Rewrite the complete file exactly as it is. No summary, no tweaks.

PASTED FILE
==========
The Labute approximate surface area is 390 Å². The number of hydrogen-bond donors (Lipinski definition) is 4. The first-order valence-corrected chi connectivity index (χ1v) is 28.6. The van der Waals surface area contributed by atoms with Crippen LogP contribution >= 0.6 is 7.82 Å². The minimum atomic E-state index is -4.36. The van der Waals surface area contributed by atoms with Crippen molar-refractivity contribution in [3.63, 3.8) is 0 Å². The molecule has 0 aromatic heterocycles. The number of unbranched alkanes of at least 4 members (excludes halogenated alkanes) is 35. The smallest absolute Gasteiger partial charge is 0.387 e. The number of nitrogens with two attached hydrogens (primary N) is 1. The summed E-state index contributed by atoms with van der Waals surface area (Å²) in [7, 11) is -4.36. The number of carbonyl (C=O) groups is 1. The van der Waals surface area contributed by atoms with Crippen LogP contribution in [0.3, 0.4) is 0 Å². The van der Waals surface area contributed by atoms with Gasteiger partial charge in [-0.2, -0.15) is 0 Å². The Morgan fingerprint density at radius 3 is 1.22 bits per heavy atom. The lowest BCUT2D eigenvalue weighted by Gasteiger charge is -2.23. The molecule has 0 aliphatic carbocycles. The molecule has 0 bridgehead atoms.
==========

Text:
The Labute approximate surface area is 390 Å². The number of hydrogen-bond donors (Lipinski definition) is 4. The first-order valence-corrected chi connectivity index (χ1v) is 28.6. The van der Waals surface area contributed by atoms with Crippen LogP contribution >= 0.6 is 7.82 Å². The minimum atomic E-state index is -4.36. The van der Waals surface area contributed by atoms with Crippen molar-refractivity contribution in [3.63, 3.8) is 0 Å². The molecule has 0 aromatic heterocycles. The number of unbranched alkanes of at least 4 members (excludes halogenated alkanes) is 35. The smallest absolute Gasteiger partial charge is 0.387 e. The number of nitrogens with two attached hydrogens (primary N) is 1. The summed E-state index contributed by atoms with van der Waals surface area (Å²) in [7, 11) is -4.36. The number of carbonyl (C=O) groups is 1. The van der Waals surface area contributed by atoms with Crippen LogP contribution in [0.3, 0.4) is 0 Å². The van der Waals surface area contributed by atoms with Gasteiger partial charge in [-0.2, -0.15) is 0 Å². The Morgan fingerprint density at radius 3 is 1.22 bits per heavy atom. The lowest BCUT2D eigenvalue weighted by Gasteiger charge is -2.23. The molecule has 0 aliphatic carbocycles. The molecule has 0 bridgehead atoms.